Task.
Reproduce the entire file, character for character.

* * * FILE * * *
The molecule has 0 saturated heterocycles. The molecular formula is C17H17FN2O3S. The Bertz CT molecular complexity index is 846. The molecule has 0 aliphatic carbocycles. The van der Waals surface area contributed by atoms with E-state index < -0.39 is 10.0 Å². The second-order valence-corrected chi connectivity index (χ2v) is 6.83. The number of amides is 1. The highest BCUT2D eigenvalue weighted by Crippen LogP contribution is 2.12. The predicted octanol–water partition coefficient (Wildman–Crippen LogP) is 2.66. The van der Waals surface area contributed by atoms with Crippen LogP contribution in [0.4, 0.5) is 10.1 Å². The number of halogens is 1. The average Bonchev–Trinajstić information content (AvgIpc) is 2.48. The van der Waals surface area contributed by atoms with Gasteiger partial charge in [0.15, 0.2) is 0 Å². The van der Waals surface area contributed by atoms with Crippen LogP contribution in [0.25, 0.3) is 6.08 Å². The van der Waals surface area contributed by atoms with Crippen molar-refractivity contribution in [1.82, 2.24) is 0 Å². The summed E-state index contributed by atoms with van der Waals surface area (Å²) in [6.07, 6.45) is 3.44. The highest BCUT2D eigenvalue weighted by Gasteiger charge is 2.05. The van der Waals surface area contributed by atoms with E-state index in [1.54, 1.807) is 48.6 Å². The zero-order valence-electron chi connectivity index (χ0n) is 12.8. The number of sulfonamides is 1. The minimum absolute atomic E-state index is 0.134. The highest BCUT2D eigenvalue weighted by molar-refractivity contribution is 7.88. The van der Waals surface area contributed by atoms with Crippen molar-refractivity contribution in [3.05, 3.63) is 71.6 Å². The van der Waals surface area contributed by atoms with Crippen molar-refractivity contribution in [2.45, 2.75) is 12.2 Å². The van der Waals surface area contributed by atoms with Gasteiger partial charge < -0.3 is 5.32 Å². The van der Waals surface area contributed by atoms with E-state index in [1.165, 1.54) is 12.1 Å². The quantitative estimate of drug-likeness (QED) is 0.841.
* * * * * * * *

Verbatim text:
The molecule has 0 saturated heterocycles. The molecular formula is C17H17FN2O3S. The Bertz CT molecular complexity index is 846. The molecule has 0 aliphatic carbocycles. The van der Waals surface area contributed by atoms with E-state index < -0.39 is 10.0 Å². The second-order valence-corrected chi connectivity index (χ2v) is 6.83. The number of amides is 1. The highest BCUT2D eigenvalue weighted by Crippen LogP contribution is 2.12. The predicted octanol–water partition coefficient (Wildman–Crippen LogP) is 2.66. The van der Waals surface area contributed by atoms with Crippen LogP contribution in [0.4, 0.5) is 10.1 Å². The number of halogens is 1. The average Bonchev–Trinajstić information content (AvgIpc) is 2.48. The van der Waals surface area contributed by atoms with Gasteiger partial charge in [0.15, 0.2) is 0 Å². The van der Waals surface area contributed by atoms with Crippen LogP contribution in [0.25, 0.3) is 6.08 Å². The van der Waals surface area contributed by atoms with Crippen molar-refractivity contribution in [1.82, 2.24) is 0 Å². The summed E-state index contributed by atoms with van der Waals surface area (Å²) in [6.07, 6.45) is 3.44. The highest BCUT2D eigenvalue weighted by Gasteiger charge is 2.05. The van der Waals surface area contributed by atoms with E-state index in [1.54, 1.807) is 48.6 Å². The zero-order valence-electron chi connectivity index (χ0n) is 12.8. The number of sulfonamides is 1. The minimum absolute atomic E-state index is 0.134. The highest BCUT2D eigenvalue weighted by molar-refractivity contribution is 7.88. The van der Waals surface area contributed by atoms with Crippen molar-refractivity contribution in [3.05, 3.63) is 71.6 Å². The van der Waals surface area contributed by atoms with Crippen molar-refractivity contribution in [2.45, 2.75) is 12.2 Å². The van der Waals surface area contributed by atoms with Gasteiger partial charge < -0.3 is 5.32 Å². The van der Waals surface area contributed by atoms with E-state index in [1.165, 1.54) is 12.1 Å². The quantitative estimate of drug-likeness (QED) is 0.841.